In the case of UDL, outcomes can be defined in a variety of ways that are not measured in growth of specific academic skills but rather in increased access to curriculum and especially academic engagement and self-efficacy. The reality is that if a child has been in special education for five years or so and is not independent in the curriculum (and we all have seen tons of these kids), it’s time to shift into a different mode.  UDL can give these students access to curriculum (a ramp) by leveraging the malleability of the digital medium and providing tools and frameworks for teachers to engage these discouraged learners.  With UDL, outcomes are measured in metrics such as time on task, engagement, and social/emotional state, not in the traditional metrics we are used to (how did he do on the Gray Oral?).

I am honored to be a member of the CAST Board and hope that as a neuropsychologist I can make a unique contribution to their work. What they are about is novel, innovative and frankly quite refreshing. It also interdigitates well with my and my colleagues’ understanding of learning disorders, which is that LD’s reflect normal variation in the human brain and its capacities in the context of a rigid educational structure that attributes the “problem” to a disabled learner rather than to a disabled curriculum.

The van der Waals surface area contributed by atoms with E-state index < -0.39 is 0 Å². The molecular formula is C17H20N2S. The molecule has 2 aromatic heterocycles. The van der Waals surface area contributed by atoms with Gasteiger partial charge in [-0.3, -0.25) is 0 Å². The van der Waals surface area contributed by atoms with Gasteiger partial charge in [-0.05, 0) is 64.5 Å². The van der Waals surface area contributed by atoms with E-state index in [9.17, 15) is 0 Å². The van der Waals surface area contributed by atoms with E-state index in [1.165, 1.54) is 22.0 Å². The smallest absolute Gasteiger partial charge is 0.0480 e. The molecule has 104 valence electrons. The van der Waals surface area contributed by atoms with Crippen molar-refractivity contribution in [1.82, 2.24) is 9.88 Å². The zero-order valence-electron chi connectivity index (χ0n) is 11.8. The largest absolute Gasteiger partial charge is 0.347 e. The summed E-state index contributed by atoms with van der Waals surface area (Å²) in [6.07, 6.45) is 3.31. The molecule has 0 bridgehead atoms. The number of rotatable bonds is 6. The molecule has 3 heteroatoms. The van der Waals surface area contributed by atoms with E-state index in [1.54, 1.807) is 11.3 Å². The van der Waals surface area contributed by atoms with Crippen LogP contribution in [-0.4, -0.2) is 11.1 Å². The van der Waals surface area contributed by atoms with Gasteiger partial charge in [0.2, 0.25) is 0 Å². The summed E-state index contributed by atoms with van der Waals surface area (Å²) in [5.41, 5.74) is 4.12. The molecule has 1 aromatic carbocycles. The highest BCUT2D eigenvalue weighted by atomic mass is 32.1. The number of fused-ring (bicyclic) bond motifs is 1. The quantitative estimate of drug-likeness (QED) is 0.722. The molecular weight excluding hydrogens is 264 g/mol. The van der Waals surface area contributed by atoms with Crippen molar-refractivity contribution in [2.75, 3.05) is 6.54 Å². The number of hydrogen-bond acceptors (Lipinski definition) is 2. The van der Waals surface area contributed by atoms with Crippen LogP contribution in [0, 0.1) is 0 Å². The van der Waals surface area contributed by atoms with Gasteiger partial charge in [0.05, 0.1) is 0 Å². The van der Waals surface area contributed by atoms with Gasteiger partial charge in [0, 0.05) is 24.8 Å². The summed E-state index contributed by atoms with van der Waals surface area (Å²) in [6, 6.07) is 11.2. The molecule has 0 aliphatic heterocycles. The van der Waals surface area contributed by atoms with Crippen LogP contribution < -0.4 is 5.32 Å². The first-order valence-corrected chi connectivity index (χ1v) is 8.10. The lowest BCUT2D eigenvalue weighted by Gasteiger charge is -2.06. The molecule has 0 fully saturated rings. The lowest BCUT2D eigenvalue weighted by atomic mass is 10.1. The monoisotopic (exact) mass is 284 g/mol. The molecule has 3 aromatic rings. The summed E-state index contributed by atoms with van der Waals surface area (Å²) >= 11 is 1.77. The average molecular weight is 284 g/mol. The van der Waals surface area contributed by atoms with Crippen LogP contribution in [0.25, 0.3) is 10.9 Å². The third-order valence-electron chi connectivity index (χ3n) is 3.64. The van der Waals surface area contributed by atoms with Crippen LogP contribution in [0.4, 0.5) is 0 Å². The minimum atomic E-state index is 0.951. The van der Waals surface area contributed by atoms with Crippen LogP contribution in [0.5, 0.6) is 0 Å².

We should welcome the prospect that with the new legislation the UDL framework and UDL designed media will become available to all children, and that (especially for older students) they have options to engage with the curriculum even though they do not have “grade level skills” and frankly may never have them. Moreover, we are giving teachers tools to engage with these students in a positive fashion that they find exciting and rewarding.

One of the great frustrations in my clinical practice is that I can recommend UDL for students who have long standing learning problems and who will continue to struggle with these problems as long as they have to go to school, but have no assurance that teachers will know what it is or be able to implement it. With the new legislation, I can hope that when we recommend UDL, teachers will have the wherewithal to provide it. As neuropsychologists, we should cheer this new legislation and learn more about it so that all the children we serve can be educated in UDL classrooms.